Today I am posting this inspiring story by Nancy Matican Bock. May your day be filled with smiles!
“I heard a definition once: Happiness is health and a short memory! I wish I’d invented it, because it is very true.” Audrey Hepburn
This statement IS true because when you are in good health, life is much happier. There are fewer things to worry about when you feel good. Even the common cold can play on you. “How am I going to take care of my family?” “How does the house get cleaned?” Workouts, work etc.?
The short memory comes into play as it relates to stressful situations. Sometimes, the less we remember about things, the better off we are. I definitely have friends who are in denial or who have selective memory and seem much happier throughout their day. But we all can’t go through life fluttering around from place to place and person to person. We make commitments that have to be fulfilled. The key is, “how do we find happiness” that allows our bodies and minds to keep moving? For me, happiness stems from seeing my husband sleeping next to me, and then how I physically feel each morning as the alarm goes off. When I wake up and get out of bed, am I moving slowly as I set off to wake my other happiness up for school, my daughter. Am I sore from working out? Did I get enough sleep the night before? I look forward to my coffee and meditating until my daughter comes flying down the stairs. That is my morning happy.
What is your morning happy?
Once my daughter is off to school, the dog is walked and my husband is off to work, I turn the focus to my next happy. Working out…no matter what else is going on or how I feel, a workout enhances my good mood or can turn a bad one into happy. In the words of Elle Woods, “Exercise makes people happy, happy people don’t kill their husbands.” And why don’t happy people kill their husbands? Happy people laugh a lot. And laughter, according to Norman Cousins, “is a form of internal jogging. It moves your internal organs around. It enhances respiration.”
Vanderbilt University did a study that found that adults burn an average of 1.3 calories per minute of laughing, or laughing a 100 times is equal to 15 minutes on an exercise bike. By the way, children laugh on average about 400 times per day, while adults laugh about 15 times.
From an anatomical standpoint, the anatomy of a laugh is as follows:
There are 12 facial, jaw, and throat muscles involved in the laugh/smile. Zygomatic, risorious and ocular muscles of the face contract; mandibular muscles also my rhythmically contract. While laughing, the abdominal muscles and diaphragm contract and the vocal cords uncontrollably vibrate.
Gelotology is the study of laughter and its effects on the body, from a psychological and physiological perspective, specifically to the cause and effect of laughter and stress on the body. Laughter counteracts stress by accelerating heart rate, increasing blood pressure, and releasing dopamine into the brain (all similar to exercise). These hormones restore balance. Exercise and laughter have several other things in common. They improve cholesterol and blood pressure, decrease stress hormones, strengthen the immune system and increase appetite.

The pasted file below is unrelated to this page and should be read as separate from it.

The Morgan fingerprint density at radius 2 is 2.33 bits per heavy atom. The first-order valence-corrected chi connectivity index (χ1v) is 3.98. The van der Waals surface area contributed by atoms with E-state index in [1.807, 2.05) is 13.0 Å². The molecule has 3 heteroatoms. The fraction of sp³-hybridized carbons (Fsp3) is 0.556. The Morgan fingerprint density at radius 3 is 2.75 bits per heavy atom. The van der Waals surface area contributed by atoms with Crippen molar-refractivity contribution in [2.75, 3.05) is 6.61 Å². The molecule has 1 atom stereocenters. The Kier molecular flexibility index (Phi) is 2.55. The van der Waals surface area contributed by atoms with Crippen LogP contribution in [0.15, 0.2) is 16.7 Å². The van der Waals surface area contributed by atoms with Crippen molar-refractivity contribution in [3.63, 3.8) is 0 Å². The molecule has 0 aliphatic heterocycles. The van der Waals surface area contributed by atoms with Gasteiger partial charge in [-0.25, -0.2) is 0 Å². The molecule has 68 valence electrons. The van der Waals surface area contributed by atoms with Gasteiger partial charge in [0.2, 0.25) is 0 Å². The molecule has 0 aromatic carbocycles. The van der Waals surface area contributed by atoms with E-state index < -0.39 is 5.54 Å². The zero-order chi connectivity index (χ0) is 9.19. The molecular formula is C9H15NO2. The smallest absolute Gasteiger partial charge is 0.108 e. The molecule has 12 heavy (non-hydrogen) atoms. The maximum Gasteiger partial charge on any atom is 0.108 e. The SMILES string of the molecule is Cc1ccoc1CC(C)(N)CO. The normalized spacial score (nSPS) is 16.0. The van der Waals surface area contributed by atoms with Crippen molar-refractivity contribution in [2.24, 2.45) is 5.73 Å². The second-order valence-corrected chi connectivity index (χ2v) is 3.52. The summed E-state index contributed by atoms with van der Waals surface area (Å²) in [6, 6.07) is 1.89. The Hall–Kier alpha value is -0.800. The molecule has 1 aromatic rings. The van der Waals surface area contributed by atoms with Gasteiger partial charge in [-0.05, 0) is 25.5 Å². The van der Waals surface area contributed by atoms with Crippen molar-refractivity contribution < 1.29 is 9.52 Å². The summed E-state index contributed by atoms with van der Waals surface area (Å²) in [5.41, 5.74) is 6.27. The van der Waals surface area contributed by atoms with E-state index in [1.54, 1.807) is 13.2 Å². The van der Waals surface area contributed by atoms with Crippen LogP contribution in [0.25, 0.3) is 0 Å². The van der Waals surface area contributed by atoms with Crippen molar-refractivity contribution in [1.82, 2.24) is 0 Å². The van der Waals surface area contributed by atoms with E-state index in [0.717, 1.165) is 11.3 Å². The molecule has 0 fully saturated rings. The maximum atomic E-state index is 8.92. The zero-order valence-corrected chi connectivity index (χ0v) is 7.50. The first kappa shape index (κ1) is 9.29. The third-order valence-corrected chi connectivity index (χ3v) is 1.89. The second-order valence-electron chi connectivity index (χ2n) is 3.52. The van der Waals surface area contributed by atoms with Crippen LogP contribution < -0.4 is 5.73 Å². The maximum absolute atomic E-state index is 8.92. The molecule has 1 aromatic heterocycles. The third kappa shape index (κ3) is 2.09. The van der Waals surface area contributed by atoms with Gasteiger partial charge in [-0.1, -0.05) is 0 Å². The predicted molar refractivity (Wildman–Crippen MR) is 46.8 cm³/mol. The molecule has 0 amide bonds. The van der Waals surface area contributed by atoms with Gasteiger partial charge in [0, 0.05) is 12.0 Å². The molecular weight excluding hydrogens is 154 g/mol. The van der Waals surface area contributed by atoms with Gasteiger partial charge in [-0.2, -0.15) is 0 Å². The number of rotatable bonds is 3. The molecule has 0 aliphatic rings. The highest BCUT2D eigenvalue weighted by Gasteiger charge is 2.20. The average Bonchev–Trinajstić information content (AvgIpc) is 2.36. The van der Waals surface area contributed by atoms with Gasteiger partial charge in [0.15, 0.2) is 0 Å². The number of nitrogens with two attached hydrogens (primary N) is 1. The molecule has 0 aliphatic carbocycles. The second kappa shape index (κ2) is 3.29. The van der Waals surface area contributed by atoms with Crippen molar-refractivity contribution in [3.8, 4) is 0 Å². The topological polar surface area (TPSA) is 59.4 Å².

Laughter Yoga, developed by Dr. Madan Kataria, found that the body cannot differentiate between fake and real laughter. Therefore, a person gets the same physiological and psychological benefits from both. Through a series of childlike play, breathing techniques and the mind-body/body-mind connection, laughter is generated to increase overall well being. A perfect example of putting on a happy face…And the body following. Through Laughter Yoga, you teach yourself to laugh even if you are not “in the mood” or you do not see something funny. Dr. Kataria has said that, “You don’t see anyone dying of laughter, they die because they are not laughing.” Laughter creates a happy state and therefore a person’s physiology can reflect that. For more information, go to laughteryoga.org
Lord Byron said, “Laugh whenever you can; it’s cheap exercise.” And now we know why. Take the time to find your happiness. Laugh as much as you can during each day, and like Eleanor Roosevelt said, you will find your “happiness and well being will be a by-product of a life well lived.”
If your mind and body will believe whatever you tell them to, then by all means, tell them to be happy. Do the things you need to do to induce happiness. And remember, if you put on a happy face, your body will follow.